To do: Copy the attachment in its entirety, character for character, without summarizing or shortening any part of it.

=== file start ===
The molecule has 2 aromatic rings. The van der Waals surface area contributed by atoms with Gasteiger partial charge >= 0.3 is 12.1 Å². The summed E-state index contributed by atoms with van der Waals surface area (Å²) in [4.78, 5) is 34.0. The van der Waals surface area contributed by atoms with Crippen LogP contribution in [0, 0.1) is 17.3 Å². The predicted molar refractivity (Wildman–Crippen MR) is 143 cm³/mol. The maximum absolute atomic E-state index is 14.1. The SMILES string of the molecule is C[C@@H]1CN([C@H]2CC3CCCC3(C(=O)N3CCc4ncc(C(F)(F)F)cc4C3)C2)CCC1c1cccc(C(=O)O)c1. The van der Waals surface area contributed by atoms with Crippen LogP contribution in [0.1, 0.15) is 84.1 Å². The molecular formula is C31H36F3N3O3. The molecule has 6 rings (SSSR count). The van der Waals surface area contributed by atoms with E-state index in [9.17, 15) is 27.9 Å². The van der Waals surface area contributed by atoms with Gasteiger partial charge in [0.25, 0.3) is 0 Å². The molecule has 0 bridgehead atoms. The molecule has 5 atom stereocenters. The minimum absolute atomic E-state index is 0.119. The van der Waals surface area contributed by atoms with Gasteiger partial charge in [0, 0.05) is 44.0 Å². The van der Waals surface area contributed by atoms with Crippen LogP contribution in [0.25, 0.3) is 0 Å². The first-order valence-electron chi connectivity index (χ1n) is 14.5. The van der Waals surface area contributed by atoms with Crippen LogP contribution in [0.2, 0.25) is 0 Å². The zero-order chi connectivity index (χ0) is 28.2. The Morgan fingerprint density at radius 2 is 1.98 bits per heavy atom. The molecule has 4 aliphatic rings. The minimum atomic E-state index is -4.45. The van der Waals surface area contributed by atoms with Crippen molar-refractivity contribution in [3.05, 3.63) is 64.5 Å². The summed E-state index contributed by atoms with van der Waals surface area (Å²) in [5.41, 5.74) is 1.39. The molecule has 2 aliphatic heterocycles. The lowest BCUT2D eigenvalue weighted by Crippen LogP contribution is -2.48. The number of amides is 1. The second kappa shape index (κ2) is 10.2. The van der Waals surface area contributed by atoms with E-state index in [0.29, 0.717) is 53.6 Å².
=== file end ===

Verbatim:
The molecule has 2 aromatic rings. The van der Waals surface area contributed by atoms with Gasteiger partial charge >= 0.3 is 12.1 Å². The summed E-state index contributed by atoms with van der Waals surface area (Å²) in [4.78, 5) is 34.0. The van der Waals surface area contributed by atoms with Crippen LogP contribution in [0, 0.1) is 17.3 Å². The predicted molar refractivity (Wildman–Crippen MR) is 143 cm³/mol. The maximum absolute atomic E-state index is 14.1. The SMILES string of the molecule is C[C@@H]1CN([C@H]2CC3CCCC3(C(=O)N3CCc4ncc(C(F)(F)F)cc4C3)C2)CCC1c1cccc(C(=O)O)c1. The van der Waals surface area contributed by atoms with Crippen LogP contribution in [0.1, 0.15) is 84.1 Å². The molecular formula is C31H36F3N3O3. The molecule has 6 rings (SSSR count). The van der Waals surface area contributed by atoms with E-state index in [9.17, 15) is 27.9 Å². The van der Waals surface area contributed by atoms with Gasteiger partial charge in [0.25, 0.3) is 0 Å². The molecule has 0 bridgehead atoms. The molecule has 5 atom stereocenters. The minimum absolute atomic E-state index is 0.119. The van der Waals surface area contributed by atoms with Gasteiger partial charge in [0, 0.05) is 44.0 Å². The van der Waals surface area contributed by atoms with Crippen LogP contribution in [0.25, 0.3) is 0 Å². The first-order valence-electron chi connectivity index (χ1n) is 14.5. The van der Waals surface area contributed by atoms with Crippen LogP contribution in [0.2, 0.25) is 0 Å². The zero-order chi connectivity index (χ0) is 28.2. The Morgan fingerprint density at radius 2 is 1.98 bits per heavy atom. The molecule has 4 aliphatic rings. The minimum atomic E-state index is -4.45. The van der Waals surface area contributed by atoms with Crippen molar-refractivity contribution in [3.05, 3.63) is 64.5 Å². The summed E-state index contributed by atoms with van der Waals surface area (Å²) in [5.41, 5.74) is 1.39. The molecule has 2 aliphatic heterocycles. The lowest BCUT2D eigenvalue weighted by Crippen LogP contribution is -2.48. The number of amides is 1. The second kappa shape index (κ2) is 10.2. The van der Waals surface area contributed by atoms with E-state index in [0.29, 0.717) is 53.6 Å².